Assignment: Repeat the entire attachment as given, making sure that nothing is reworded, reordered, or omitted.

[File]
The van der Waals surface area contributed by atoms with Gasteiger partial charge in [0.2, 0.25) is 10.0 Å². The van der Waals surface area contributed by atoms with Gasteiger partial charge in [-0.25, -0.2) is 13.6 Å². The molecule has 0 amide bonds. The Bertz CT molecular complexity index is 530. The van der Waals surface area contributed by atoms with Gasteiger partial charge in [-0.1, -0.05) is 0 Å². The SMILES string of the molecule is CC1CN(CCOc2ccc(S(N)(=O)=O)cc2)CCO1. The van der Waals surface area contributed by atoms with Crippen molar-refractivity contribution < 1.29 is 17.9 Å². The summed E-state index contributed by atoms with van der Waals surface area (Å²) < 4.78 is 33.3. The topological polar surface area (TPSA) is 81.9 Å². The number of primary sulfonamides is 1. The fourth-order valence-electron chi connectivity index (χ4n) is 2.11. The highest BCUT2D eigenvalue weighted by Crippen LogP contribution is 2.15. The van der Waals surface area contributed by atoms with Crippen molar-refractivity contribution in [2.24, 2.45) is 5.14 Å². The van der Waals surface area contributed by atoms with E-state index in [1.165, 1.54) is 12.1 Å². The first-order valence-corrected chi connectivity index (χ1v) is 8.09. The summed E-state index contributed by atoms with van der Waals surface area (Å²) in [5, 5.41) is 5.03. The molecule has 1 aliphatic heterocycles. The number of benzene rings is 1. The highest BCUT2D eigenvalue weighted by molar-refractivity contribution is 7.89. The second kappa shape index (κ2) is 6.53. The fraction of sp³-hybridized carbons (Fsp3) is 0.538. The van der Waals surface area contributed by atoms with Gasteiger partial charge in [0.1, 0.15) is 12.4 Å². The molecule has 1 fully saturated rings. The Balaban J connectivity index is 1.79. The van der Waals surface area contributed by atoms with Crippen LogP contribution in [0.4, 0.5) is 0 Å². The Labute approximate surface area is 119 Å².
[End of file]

The van der Waals surface area contributed by atoms with Gasteiger partial charge in [0.2, 0.25) is 10.0 Å². The van der Waals surface area contributed by atoms with Gasteiger partial charge in [-0.25, -0.2) is 13.6 Å². The molecule has 0 amide bonds. The Bertz CT molecular complexity index is 530. The van der Waals surface area contributed by atoms with Gasteiger partial charge in [-0.1, -0.05) is 0 Å². The SMILES string of the molecule is CC1CN(CCOc2ccc(S(N)(=O)=O)cc2)CCO1. The van der Waals surface area contributed by atoms with Crippen molar-refractivity contribution < 1.29 is 17.9 Å². The summed E-state index contributed by atoms with van der Waals surface area (Å²) < 4.78 is 33.3. The topological polar surface area (TPSA) is 81.9 Å². The number of primary sulfonamides is 1. The fourth-order valence-electron chi connectivity index (χ4n) is 2.11. The highest BCUT2D eigenvalue weighted by Crippen LogP contribution is 2.15. The van der Waals surface area contributed by atoms with Crippen molar-refractivity contribution in [2.24, 2.45) is 5.14 Å². The van der Waals surface area contributed by atoms with E-state index in [1.165, 1.54) is 12.1 Å². The first-order valence-corrected chi connectivity index (χ1v) is 8.09. The summed E-state index contributed by atoms with van der Waals surface area (Å²) in [5, 5.41) is 5.03. The molecule has 1 aliphatic heterocycles. The number of benzene rings is 1. The highest BCUT2D eigenvalue weighted by molar-refractivity contribution is 7.89. The second kappa shape index (κ2) is 6.53. The fraction of sp³-hybridized carbons (Fsp3) is 0.538. The van der Waals surface area contributed by atoms with Gasteiger partial charge in [0.1, 0.15) is 12.4 Å². The molecule has 1 fully saturated rings. The Balaban J connectivity index is 1.79. The van der Waals surface area contributed by atoms with Crippen LogP contribution in [0.4, 0.5) is 0 Å². The Labute approximate surface area is 119 Å².